The initial method of solving that ORION uses for objects that have values is direct search. Once a goal variable has been nominated, ORION searches outward from this point in the network to find information which would lead to an answer. Once sufficient information has been found, it returns the information along the paths traced out during searching, carrying out any calculation process required by operators that may lie along the path.

Consider the example:

A = B + C

If a value for B were requested, ORION would search out from B until A and C were encountered. If A and C are unknown, they become the goals for further searching. Assuming values are available for A and C, ORION would return with this information until the addition operator was found. Depending on the direction being passed through, an operator may take its inverse. In this case, C must be subtracted from A; and the resulting value is returned for B.

Note that ORION does not evaluate the left and right hand sides of equations, because this has no meaning in a network of variables and operators. Instead, ORION uses its network representation as an undirected and modifiable structure to propagate current values or error values in whichever direction is appropriate, in much the same way as a human uses a street map.

Meanwhile, the directions of paths taken to solve for a particular variable are not
lost until the value for some other variable is requested. And then, only the paths which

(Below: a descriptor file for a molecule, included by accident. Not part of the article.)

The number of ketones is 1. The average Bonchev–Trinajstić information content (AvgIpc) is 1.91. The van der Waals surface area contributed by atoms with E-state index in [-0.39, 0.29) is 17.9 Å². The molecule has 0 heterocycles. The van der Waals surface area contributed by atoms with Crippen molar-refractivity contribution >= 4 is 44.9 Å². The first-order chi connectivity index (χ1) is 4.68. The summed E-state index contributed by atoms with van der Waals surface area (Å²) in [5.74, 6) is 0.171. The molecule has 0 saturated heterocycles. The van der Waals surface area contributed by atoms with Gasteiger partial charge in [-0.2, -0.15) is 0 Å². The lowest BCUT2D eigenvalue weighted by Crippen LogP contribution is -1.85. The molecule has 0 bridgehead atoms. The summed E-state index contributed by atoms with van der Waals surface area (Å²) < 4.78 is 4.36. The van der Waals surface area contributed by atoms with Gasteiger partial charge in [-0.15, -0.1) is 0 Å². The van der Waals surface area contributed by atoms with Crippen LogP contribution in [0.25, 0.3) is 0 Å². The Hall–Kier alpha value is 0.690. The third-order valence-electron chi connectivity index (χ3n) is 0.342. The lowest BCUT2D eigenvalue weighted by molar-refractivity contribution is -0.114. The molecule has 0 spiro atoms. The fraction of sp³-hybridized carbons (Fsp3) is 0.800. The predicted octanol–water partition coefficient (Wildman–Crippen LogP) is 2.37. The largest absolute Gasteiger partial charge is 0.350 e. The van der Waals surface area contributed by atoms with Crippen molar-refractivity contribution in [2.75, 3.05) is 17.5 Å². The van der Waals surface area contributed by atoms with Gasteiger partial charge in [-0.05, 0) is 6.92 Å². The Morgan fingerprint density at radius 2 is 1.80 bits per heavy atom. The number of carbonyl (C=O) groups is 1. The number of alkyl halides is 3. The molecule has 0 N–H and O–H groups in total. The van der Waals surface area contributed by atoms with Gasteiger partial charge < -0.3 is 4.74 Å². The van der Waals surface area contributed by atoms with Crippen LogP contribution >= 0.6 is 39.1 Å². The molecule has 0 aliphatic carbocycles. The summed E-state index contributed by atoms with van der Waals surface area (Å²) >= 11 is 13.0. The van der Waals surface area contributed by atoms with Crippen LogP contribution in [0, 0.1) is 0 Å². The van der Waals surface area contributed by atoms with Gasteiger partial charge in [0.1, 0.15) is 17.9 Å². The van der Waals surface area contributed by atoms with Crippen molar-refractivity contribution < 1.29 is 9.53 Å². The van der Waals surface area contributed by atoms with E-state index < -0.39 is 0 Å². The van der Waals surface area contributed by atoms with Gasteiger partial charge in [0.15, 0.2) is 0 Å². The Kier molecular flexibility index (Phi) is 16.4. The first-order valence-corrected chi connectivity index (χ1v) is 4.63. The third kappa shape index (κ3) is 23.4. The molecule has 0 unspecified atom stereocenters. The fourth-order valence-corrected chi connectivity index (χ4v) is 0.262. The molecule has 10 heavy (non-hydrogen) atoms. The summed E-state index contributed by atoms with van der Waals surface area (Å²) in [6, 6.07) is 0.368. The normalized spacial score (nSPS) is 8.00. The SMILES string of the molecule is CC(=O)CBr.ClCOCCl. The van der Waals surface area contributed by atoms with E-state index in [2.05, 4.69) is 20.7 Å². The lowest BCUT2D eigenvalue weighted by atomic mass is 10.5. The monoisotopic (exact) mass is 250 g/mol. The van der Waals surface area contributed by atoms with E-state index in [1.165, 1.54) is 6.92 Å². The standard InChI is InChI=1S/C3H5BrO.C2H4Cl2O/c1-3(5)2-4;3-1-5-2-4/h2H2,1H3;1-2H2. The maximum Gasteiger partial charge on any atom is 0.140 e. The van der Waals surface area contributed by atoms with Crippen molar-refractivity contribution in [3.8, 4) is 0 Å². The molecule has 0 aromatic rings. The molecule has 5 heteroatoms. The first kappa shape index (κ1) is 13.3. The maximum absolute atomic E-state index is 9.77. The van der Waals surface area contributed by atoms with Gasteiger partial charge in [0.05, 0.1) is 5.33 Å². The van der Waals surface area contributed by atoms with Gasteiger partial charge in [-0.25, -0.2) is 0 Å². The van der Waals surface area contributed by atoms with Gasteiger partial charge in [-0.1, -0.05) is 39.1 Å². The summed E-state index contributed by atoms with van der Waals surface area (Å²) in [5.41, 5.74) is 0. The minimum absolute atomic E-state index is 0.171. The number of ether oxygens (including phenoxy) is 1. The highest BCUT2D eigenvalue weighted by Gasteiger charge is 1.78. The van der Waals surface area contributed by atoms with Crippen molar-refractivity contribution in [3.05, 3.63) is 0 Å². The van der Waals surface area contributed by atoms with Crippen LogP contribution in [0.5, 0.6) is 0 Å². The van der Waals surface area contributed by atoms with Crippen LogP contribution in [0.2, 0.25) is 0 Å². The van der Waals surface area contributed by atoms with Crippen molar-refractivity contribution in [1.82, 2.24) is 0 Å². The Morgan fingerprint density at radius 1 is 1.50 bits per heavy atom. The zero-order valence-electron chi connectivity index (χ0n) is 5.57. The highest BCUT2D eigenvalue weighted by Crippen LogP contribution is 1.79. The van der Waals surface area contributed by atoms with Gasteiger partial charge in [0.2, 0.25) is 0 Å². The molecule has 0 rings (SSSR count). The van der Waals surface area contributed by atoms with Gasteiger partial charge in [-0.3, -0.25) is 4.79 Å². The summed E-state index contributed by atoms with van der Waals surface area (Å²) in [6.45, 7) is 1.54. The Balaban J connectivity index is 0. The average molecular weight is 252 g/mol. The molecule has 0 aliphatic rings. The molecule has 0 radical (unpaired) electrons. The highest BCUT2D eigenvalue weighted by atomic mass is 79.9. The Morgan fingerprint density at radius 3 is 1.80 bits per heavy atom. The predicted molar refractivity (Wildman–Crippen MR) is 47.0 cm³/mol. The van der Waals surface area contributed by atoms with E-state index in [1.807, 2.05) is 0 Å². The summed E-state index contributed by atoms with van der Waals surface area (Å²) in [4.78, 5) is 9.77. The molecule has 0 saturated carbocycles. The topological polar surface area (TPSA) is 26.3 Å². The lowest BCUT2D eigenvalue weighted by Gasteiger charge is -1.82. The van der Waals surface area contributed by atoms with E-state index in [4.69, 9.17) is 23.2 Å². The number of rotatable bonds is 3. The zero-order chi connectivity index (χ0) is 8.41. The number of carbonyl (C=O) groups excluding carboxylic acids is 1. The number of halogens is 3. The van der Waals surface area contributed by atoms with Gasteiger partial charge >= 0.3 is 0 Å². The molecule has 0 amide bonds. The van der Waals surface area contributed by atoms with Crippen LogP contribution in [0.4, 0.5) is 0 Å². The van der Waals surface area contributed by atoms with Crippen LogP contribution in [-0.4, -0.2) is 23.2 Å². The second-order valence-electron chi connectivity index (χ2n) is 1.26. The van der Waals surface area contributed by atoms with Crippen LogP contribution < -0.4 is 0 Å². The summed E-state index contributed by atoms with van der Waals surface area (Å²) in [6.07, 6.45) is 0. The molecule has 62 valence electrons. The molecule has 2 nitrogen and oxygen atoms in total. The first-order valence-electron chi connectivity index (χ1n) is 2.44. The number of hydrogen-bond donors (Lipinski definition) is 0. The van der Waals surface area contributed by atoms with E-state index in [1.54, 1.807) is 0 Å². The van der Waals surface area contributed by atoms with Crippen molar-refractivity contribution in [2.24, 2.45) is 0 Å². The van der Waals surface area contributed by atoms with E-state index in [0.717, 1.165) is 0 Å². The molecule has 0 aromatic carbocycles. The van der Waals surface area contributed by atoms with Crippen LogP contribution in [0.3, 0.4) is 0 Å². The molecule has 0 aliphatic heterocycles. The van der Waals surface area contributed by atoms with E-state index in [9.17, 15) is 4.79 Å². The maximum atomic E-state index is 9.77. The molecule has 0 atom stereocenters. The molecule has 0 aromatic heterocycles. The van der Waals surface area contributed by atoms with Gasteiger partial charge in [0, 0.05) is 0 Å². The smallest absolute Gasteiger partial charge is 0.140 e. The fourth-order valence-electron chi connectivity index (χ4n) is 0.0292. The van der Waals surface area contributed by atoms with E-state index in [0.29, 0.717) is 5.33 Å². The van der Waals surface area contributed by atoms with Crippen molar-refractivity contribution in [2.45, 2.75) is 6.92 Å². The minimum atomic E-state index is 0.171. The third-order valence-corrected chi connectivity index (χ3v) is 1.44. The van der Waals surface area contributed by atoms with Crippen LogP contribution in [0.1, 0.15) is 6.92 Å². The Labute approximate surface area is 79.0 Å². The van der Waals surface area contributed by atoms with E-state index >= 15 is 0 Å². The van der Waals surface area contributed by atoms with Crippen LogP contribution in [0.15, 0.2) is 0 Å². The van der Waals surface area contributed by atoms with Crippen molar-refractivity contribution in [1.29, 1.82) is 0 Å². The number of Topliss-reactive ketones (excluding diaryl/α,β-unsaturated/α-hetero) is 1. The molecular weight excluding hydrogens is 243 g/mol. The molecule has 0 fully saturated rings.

must propagate information in the reverse direction are lost.

Let us consider the set of equations:

A = B + C B = X X = 8

To find the value of C, ORION searches for the value of A and B and finds that B=8 and
A=20. ("A" has been set by the user to "20") Following the information
paths indicated by the arrows, ORION propagates these found values, until it meets the
addition operator. It then subtracts B from A to get C.

If the user changes the value of B to 9, only the paths from X to B and from the operator
to C are erased. The paths from A to the operator and from the logical variable Model@ to
the equal sign are not lost.

These examples illustrate how ORION does all of its calculation, where values can be
transmitted to obtain a result. An outward search is made until it is possible to retreat
with sufficient information. Paths which could not provide a solution are not searched
further.

ORION's search behaviour at variables differs from its behaviour at operators. While
the presence of a variable terminates a certain searching level, the presence of an
operator leads to further searching on the same level.

If a variable is about to become unknowable, rules involving free variables or other
indirect methods will be invoked.